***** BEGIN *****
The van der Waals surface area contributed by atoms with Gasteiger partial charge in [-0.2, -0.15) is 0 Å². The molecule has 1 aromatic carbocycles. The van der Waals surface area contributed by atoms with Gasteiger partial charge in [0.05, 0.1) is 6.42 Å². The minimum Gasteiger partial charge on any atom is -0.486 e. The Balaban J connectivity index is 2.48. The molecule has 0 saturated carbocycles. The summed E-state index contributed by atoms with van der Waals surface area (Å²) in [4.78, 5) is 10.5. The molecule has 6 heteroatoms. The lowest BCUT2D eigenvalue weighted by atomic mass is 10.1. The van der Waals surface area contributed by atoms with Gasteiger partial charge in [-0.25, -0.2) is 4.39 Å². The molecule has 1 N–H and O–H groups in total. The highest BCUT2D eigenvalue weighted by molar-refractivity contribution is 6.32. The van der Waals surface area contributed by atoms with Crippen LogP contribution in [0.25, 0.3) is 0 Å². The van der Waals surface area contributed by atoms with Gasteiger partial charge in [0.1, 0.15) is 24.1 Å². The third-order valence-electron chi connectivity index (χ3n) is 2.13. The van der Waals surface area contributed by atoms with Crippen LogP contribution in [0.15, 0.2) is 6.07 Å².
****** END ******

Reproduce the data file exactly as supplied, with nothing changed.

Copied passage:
The van der Waals surface area contributed by atoms with Gasteiger partial charge in [-0.2, -0.15) is 0 Å². The molecule has 1 aromatic carbocycles. The van der Waals surface area contributed by atoms with Gasteiger partial charge in [0.05, 0.1) is 6.42 Å². The minimum Gasteiger partial charge on any atom is -0.486 e. The Balaban J connectivity index is 2.48. The molecule has 0 saturated carbocycles. The summed E-state index contributed by atoms with van der Waals surface area (Å²) in [4.78, 5) is 10.5. The molecule has 6 heteroatoms. The lowest BCUT2D eigenvalue weighted by atomic mass is 10.1. The van der Waals surface area contributed by atoms with Gasteiger partial charge in [-0.25, -0.2) is 4.39 Å². The molecule has 1 N–H and O–H groups in total. The highest BCUT2D eigenvalue weighted by molar-refractivity contribution is 6.32. The van der Waals surface area contributed by atoms with Crippen LogP contribution in [0.25, 0.3) is 0 Å². The van der Waals surface area contributed by atoms with Gasteiger partial charge in [0.1, 0.15) is 24.1 Å². The third-order valence-electron chi connectivity index (χ3n) is 2.13. The van der Waals surface area contributed by atoms with Crippen LogP contribution in [0.15, 0.2) is 6.07 Å².